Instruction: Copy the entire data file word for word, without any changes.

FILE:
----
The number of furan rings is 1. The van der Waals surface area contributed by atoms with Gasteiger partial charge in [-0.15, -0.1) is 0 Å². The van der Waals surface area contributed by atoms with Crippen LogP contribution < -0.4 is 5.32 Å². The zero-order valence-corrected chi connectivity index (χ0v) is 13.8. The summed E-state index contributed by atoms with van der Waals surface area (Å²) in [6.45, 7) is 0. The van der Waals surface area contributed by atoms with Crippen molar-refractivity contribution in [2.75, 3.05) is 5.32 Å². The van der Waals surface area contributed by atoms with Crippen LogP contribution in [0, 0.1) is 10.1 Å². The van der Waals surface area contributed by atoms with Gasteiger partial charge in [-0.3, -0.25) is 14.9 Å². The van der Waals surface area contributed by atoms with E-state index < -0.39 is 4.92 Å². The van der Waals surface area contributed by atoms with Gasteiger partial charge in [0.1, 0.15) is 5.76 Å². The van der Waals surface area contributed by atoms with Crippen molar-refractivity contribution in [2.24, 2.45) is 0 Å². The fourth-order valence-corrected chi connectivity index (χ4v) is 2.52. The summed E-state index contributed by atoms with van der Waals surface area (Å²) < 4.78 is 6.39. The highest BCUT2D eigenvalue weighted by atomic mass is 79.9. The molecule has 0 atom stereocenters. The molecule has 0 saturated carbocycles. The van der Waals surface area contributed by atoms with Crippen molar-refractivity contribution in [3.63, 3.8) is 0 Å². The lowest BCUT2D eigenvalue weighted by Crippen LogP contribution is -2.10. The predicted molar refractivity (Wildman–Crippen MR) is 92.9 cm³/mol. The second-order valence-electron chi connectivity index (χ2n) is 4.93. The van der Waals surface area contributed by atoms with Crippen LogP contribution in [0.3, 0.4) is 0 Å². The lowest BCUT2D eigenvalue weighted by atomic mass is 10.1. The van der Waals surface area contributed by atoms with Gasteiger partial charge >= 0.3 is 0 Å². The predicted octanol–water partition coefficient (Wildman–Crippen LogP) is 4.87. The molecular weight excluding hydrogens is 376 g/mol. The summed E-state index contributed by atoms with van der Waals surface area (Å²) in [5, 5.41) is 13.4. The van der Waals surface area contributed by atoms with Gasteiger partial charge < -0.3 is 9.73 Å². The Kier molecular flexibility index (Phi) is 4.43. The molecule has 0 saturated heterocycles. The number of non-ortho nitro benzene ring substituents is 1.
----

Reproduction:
The number of furan rings is 1. The van der Waals surface area contributed by atoms with Gasteiger partial charge in [-0.15, -0.1) is 0 Å². The van der Waals surface area contributed by atoms with Crippen LogP contribution < -0.4 is 5.32 Å². The zero-order valence-corrected chi connectivity index (χ0v) is 13.8. The summed E-state index contributed by atoms with van der Waals surface area (Å²) in [6.45, 7) is 0. The van der Waals surface area contributed by atoms with Crippen molar-refractivity contribution in [2.75, 3.05) is 5.32 Å². The van der Waals surface area contributed by atoms with Crippen LogP contribution in [0, 0.1) is 10.1 Å². The van der Waals surface area contributed by atoms with Gasteiger partial charge in [-0.3, -0.25) is 14.9 Å². The van der Waals surface area contributed by atoms with E-state index < -0.39 is 4.92 Å². The van der Waals surface area contributed by atoms with Gasteiger partial charge in [0.1, 0.15) is 5.76 Å². The van der Waals surface area contributed by atoms with Crippen molar-refractivity contribution in [2.24, 2.45) is 0 Å². The fourth-order valence-corrected chi connectivity index (χ4v) is 2.52. The summed E-state index contributed by atoms with van der Waals surface area (Å²) < 4.78 is 6.39. The highest BCUT2D eigenvalue weighted by atomic mass is 79.9. The molecule has 0 atom stereocenters. The molecule has 0 saturated carbocycles. The van der Waals surface area contributed by atoms with Crippen molar-refractivity contribution in [3.63, 3.8) is 0 Å². The lowest BCUT2D eigenvalue weighted by Crippen LogP contribution is -2.10. The predicted molar refractivity (Wildman–Crippen MR) is 92.9 cm³/mol. The second-order valence-electron chi connectivity index (χ2n) is 4.93. The van der Waals surface area contributed by atoms with Crippen LogP contribution in [0.3, 0.4) is 0 Å². The lowest BCUT2D eigenvalue weighted by atomic mass is 10.1. The van der Waals surface area contributed by atoms with Gasteiger partial charge >= 0.3 is 0 Å². The predicted octanol–water partition coefficient (Wildman–Crippen LogP) is 4.87. The molecular weight excluding hydrogens is 376 g/mol. The summed E-state index contributed by atoms with van der Waals surface area (Å²) in [5, 5.41) is 13.4. The van der Waals surface area contributed by atoms with Gasteiger partial charge < -0.3 is 9.73 Å². The Kier molecular flexibility index (Phi) is 4.43. The molecule has 0 saturated heterocycles. The number of non-ortho nitro benzene ring substituents is 1.